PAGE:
Australian Battery Recycling Initiative
ABRI's vision is simple: effective stewardship of all end of life batteries

Welcome

The Australian Battery Recycling Initiative (ABRI) has been formed by a group of battery manufacturers, recyclers, retailers, government bodies and environment groups to promote the collection, recycling and safe disposal of all batteries.

 

ABRI supports the principle of product stewardship: that responsibility for environmental management of products, including their recovery at end of life, is shared by organisations at every stage of the product life cycle…More >

Latest News

City of Sydney joins ABRI

ABRI is pleased to welcome the City of Sydney as its latest new member.

The council is implementing a range of innovative recycling initiatives in collaboration with Infoactiv, including recycling stations for handheld batteries, light bulbs and mobile phones at libraries and service centres. The 10 recycling stations collected over 2,300 kilograms in their first year of operation. Handheld batteries dominated the collections with 1,787 kilograms recovered, which is around 100,000 batteries. The City is also trialling delivery of an e-waste recycling program to over 1,500 households across six large apartment buildings that has recovered around 12 tonnes since January 2014.

More information is available here .

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Posted on: November 27th, 2014

Stewardship at Century Yuasa Batteries

ABRI collaborated with the Australian Mobile Telecommunications Association (AMTA) to present a panel on battery stewardship at the recent All Energy 2014 conference. The aim was to provide attendees with an overview of battery recycling opportunities and challenges, particularly for energy storage batteries.

The panel included a presentation by Nathan Pickering from Century Yuasa Batteries (CYB), on their recycling program for lead acid batteries. The motivation for recycling included rising volatility in global lead prices, which created uncertainty in local production costs and therefore retail pricing. The availability of large volume recycling facilities and rising lead prices made recycling a viable option. Recycling also provided a marketing opportunity for CYB through the ability to link new battery sales with an end of life solution.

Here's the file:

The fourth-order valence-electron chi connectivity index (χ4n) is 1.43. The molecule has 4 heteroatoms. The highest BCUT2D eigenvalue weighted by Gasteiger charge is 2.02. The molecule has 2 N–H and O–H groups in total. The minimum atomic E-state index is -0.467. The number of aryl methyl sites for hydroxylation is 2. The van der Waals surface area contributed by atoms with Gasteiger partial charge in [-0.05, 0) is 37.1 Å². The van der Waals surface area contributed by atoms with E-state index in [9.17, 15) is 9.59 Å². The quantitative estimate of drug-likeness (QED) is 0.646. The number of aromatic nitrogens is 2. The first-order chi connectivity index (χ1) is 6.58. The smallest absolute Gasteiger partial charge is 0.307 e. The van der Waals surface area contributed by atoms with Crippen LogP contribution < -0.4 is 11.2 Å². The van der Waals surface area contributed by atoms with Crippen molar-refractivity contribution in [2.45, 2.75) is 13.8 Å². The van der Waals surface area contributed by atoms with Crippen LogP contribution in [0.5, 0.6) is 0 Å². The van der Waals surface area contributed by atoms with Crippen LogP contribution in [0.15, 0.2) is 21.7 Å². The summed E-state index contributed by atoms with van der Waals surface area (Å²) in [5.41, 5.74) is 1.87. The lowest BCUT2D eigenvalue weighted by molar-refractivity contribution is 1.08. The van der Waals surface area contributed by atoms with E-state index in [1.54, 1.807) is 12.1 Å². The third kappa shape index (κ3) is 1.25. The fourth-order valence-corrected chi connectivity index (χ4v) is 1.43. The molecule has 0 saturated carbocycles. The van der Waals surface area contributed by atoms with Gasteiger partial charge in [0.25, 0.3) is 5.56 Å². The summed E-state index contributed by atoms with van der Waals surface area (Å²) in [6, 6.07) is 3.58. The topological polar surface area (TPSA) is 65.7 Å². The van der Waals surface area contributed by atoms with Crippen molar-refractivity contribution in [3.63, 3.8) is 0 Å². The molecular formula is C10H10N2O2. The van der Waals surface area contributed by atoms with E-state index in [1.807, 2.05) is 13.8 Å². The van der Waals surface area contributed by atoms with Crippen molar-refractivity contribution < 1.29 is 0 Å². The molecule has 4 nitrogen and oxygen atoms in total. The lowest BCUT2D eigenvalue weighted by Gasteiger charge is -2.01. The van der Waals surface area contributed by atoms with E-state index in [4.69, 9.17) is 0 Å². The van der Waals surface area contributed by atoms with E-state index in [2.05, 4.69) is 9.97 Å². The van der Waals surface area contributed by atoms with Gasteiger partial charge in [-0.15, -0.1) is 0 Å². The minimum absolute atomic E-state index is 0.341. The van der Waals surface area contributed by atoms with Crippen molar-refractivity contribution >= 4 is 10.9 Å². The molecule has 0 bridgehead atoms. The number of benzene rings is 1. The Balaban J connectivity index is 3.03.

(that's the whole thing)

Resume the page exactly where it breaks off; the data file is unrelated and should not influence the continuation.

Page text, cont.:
CYB utilise existing relationships with resellers to collect used lead acid batteries, and their network of recycling centres has grown from 300 in 2008 to over 1200 in 2014. Recycling is offered to large and small customers across all divisions – automotive, motive and standby. Fundraising events are available to community clubs and organisations.

Challenges for recycling include:
– the heavy weight of batteries and high fuel costs make collection from remote areas expensive
– the need to change attitudes, with some people still thinking its OK to bury or throw used batteries into the bin
– more uniform laws for transport and storage between the states would improve efficiencies
– the need to develop large scale recycling solutions for lithium ion batteries.

For more information contact Nathan Pickering on nathan.pickering@cyb.com.au. To find a CYB recycling centre click here.
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Posted on: November 16th, 2014

Battery legislation in the US

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Momentum is building in the United States for battery stewardship legislation, which is being negotiated on a state-by-state basis. This was the message from a webinar on 6 November organised by the US-based Product Stewardship Institute in collaboration with the Global Product Stewardship Council. The webinar was sponsored by ABRI, TES-AMM Australia, the Queensland Department of Environment and Heritage, and Canon.